Then, in a move that would add fuel to the fire, President Kiir on Monday removed four elected state governors and arrested one of them.

The actions by the South Sudanese leader threw the U.S. strategy into a tailspin. A State Department release expressed “deep regret” for the failure to sign a peace proposal by Monday’s deadline.

“The United States deeply regrets that the government of South Sudan chose not to sign … We call on the government to sign the agreement within the 15-day period it requested for consultations,” State Department spokesman John Kirby told reporters at his daily briefing.

Meanwhile, a film that shows that cost of war and colonial exploitation in South Sudan, opened in New York on Monday. The film, “We Come As Friends” is a work by Austrian-born filmmaker Hubert Sauper who previously made the film “Darwin’s Nightmare,” a film about Uganda.

That film, nominated for the Academy Award, “sifted through the wreckage of globalization by way of the fishing export industry in Lake Victoria, the impact on local Tanzanians, and a fast-and-loose subculture of Russian cargo-plane pilots.

“We Come as Friends” is firmly rooted in reality, wrote The New York Times in a review. “The ‘land grab’ confirmed in the nighttime scene with the tribal leader has occurred frequently, in Sudan and elsewhere, said Anuradha Mittal, executive director of the think tank Oakland Institute, which has studied such issues.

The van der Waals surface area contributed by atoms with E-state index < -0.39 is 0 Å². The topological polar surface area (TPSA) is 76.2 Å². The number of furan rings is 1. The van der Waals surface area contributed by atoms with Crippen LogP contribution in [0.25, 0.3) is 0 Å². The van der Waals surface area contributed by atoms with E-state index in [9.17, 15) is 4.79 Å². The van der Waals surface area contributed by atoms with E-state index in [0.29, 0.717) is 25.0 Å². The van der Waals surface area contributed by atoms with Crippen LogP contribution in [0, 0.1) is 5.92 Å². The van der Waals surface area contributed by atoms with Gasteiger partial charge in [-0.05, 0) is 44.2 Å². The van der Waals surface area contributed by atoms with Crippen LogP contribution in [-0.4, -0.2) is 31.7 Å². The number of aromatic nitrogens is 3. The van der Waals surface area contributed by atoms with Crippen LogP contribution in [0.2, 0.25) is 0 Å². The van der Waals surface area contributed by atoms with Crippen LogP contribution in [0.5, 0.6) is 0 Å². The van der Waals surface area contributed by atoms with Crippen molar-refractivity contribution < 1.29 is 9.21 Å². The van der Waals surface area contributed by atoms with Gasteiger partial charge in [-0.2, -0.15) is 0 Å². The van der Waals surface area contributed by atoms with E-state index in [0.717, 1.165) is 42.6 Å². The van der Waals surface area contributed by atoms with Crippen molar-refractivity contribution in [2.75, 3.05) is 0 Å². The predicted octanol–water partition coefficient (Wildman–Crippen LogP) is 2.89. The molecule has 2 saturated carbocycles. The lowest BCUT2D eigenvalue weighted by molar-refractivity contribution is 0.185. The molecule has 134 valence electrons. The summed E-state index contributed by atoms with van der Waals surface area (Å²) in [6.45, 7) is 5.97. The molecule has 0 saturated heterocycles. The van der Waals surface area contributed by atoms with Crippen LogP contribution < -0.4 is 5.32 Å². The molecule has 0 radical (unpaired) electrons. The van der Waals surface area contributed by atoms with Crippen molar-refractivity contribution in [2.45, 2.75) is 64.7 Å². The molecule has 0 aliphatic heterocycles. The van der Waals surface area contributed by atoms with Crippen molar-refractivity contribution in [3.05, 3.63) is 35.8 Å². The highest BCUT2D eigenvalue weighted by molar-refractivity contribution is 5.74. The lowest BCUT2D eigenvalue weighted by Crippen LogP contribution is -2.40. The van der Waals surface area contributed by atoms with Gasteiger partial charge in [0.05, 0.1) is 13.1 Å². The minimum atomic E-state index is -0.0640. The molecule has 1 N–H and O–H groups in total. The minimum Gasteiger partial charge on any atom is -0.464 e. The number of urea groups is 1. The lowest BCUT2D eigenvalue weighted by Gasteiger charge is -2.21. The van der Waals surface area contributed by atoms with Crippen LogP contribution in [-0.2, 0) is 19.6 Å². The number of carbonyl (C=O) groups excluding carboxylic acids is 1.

“It’s not one of a kind — it’s not a small trend; it’s widespread,” Ms. Mittal said of the kind of “resource theft” that Sauper depicts.

Edited by Kitty Stapp

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The U.N. at 70: Leading the Global Agenda on Women’s Rights and Gender Equality – Part Twohttp://www.ipsnews.net/2015/08/the-u-n-at-70-leading-the-global-agenda-on-womens-rights-and-gender-equality-part-two/?utm_source=rss&utm_medium=rss&utm_campaign=the-u-n-at-70-leading-the-global-agenda-on-womens-rights-and-gender-equality-part-two http://www.ipsnews.net/2015/08/the-u-n-at-70-leading-the-global-agenda-on-womens-rights-and-gender-equality-part-two/#comments Mon, 17 Aug 2015 13:25:15 +0000 Lakshmi Puri http://www.ipsnews.net/?p=142009 Lakshmi Puri, Deputy Executive Director of U.N. Women. Credit: U.N. Photo/Rick Bajornas

By Lakshmi Puri
UNITED NATIONS, Aug 17 2015 (IPS)

The efforts of the United Nations and the global women’s movement to promote the women’s rights agenda and make it a top international priority saw its culmination in the creation of U.N. Women, by the General Assembly in 2010.

UN Women is the first – and only – composite entity of the U.N. system, with a universal mandate to promote the rights of women through the trinity of normative support, operational programmes and U.N. system coordination and accountability lead and promotion.This is a pivotal moment for the gender equality project of humankind.

It also supports the building of a strong knowledge hub – with data, evidence and good practices contributing to positive gains but also highlighting challenges and gaps that require urgent redressal.